5 Female Roles We All Want to See Genderbent
Written by Amanda Grace
September 28, 2016
Most male leads’ storylines revolve around them adventuring into the great unknown and making their marks. Female-centric shows, however, tend to feature women who are fighting to change a society that won’t accept them.
These are powerful storylines that turn expectations about women’s weights, attitudes, and lifestyles on their heads. While these roles have given and continue to give actresses an indispensible way to combat gender inequality, there are undoubtedly a few men out there who experience similar same societal pressures as these characters—boys who could use a little girl power, Broadway-style.
Here are the top 5 female leads from musicals we’d like to see genderbent:
5. Ariel (The Little Mermaid)
Ariel spends her time on land trying to explore beyond her father’s close boundaries and meet the prince of her dreams. Any little kid who grew up being overprotected could relate to Ariel’s journey into facing the world on her own.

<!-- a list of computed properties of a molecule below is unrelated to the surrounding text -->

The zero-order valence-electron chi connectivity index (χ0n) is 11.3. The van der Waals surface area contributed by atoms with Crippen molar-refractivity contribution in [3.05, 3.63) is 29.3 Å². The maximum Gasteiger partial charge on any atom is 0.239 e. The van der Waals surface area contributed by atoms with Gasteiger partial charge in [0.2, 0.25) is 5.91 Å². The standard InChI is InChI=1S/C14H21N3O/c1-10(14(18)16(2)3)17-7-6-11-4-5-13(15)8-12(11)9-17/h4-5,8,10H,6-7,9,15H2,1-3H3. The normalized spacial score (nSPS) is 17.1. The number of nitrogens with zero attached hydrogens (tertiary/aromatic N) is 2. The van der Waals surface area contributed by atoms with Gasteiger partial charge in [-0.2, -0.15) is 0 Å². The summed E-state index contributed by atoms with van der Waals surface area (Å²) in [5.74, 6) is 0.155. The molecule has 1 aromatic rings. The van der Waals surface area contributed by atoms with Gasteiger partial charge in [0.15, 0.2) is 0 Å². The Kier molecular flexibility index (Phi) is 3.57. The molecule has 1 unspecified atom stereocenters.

4. Violet Karl (Violet)
Violet’s story mirrors much older male-centric epics as she travels across America, but for a very particular reason—to have a preacher heal her of a scar her father gave her. Her story is heartbreaking and heart-mending all at once; Violet presents a complex coming-of-age story meaty enough for anyone who knows what it is to find faith in something new.
3. Tracy Turnblad (Hairspray)
Tracy Turnblad battled bodyshamers in the ’60s by shaking it on TV; while some underground movements today are making great progress with body positivity, less of these campaigns are aimed at men, who also face a degree of pressure to be a certain body type. Tracy is an incredible role model for women and men who struggle with body image issues, and could help a few actors learn to love the skin they’re in!
2. Matilda Wormwood (Matilda)
As the bookish kid on the playground, I always related to Matilda—but I wasn’t the only “revolting” child at my school! Imagine the joy any child would feel in having their interests and opinions validated… not to mention how cute a little brother Wormwood would be.
1. Carrie White (Carrie)
Carrie presents a uniquely troubled character—she was ostracized by her peers, terrorized by her mother, and ultimately was the victim of both her inner turmoil and the exterior tormentors that triggered it. Hopefully, no actor or actress identifies too closely with her tragic story, but boys and girls alike know what it feels like to be isolated—telling Carrie White’s story might be a strong venue for young actors to challenge bullying in their own communities.